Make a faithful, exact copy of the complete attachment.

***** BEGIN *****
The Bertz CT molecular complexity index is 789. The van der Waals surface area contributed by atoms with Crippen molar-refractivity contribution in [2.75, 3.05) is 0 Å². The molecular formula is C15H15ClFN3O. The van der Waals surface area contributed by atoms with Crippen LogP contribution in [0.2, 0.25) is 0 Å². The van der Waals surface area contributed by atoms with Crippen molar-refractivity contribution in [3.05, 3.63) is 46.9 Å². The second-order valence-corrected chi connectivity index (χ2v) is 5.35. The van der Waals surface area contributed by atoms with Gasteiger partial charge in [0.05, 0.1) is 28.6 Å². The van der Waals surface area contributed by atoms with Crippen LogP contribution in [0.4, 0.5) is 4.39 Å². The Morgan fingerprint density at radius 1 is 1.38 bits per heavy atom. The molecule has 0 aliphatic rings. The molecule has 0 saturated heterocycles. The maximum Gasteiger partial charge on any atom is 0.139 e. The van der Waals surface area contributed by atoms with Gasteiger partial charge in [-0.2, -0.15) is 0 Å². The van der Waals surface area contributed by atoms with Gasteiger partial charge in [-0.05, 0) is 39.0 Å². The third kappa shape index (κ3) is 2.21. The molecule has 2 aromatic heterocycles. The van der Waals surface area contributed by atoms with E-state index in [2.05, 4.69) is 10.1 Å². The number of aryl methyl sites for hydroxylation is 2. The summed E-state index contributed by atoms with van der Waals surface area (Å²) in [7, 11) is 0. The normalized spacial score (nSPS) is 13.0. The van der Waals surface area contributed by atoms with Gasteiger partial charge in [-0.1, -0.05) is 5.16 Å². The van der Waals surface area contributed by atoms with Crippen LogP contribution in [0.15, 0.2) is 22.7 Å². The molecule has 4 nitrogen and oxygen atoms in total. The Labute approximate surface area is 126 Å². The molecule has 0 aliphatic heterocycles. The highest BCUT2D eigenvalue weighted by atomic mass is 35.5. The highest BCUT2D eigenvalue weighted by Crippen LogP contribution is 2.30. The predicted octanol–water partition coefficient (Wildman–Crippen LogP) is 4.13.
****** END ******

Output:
The Bertz CT molecular complexity index is 789. The van der Waals surface area contributed by atoms with Crippen molar-refractivity contribution in [2.75, 3.05) is 0 Å². The molecular formula is C15H15ClFN3O. The van der Waals surface area contributed by atoms with Crippen LogP contribution in [0.2, 0.25) is 0 Å². The van der Waals surface area contributed by atoms with Crippen molar-refractivity contribution in [3.05, 3.63) is 46.9 Å². The second-order valence-corrected chi connectivity index (χ2v) is 5.35. The van der Waals surface area contributed by atoms with Gasteiger partial charge in [0.05, 0.1) is 28.6 Å². The van der Waals surface area contributed by atoms with Crippen LogP contribution in [0.4, 0.5) is 4.39 Å². The Morgan fingerprint density at radius 1 is 1.38 bits per heavy atom. The molecule has 0 aliphatic rings. The molecule has 0 saturated heterocycles. The maximum Gasteiger partial charge on any atom is 0.139 e. The van der Waals surface area contributed by atoms with Gasteiger partial charge in [-0.2, -0.15) is 0 Å². The van der Waals surface area contributed by atoms with Gasteiger partial charge in [-0.05, 0) is 39.0 Å². The third kappa shape index (κ3) is 2.21. The molecule has 2 aromatic heterocycles. The van der Waals surface area contributed by atoms with E-state index in [2.05, 4.69) is 10.1 Å². The number of aryl methyl sites for hydroxylation is 2. The summed E-state index contributed by atoms with van der Waals surface area (Å²) in [7, 11) is 0. The normalized spacial score (nSPS) is 13.0. The van der Waals surface area contributed by atoms with Gasteiger partial charge in [-0.1, -0.05) is 5.16 Å². The van der Waals surface area contributed by atoms with Crippen LogP contribution in [0.15, 0.2) is 22.7 Å². The molecule has 4 nitrogen and oxygen atoms in total. The Labute approximate surface area is 126 Å². The molecule has 0 aliphatic heterocycles. The highest BCUT2D eigenvalue weighted by atomic mass is 35.5. The highest BCUT2D eigenvalue weighted by Crippen LogP contribution is 2.30. The predicted octanol–water partition coefficient (Wildman–Crippen LogP) is 4.13.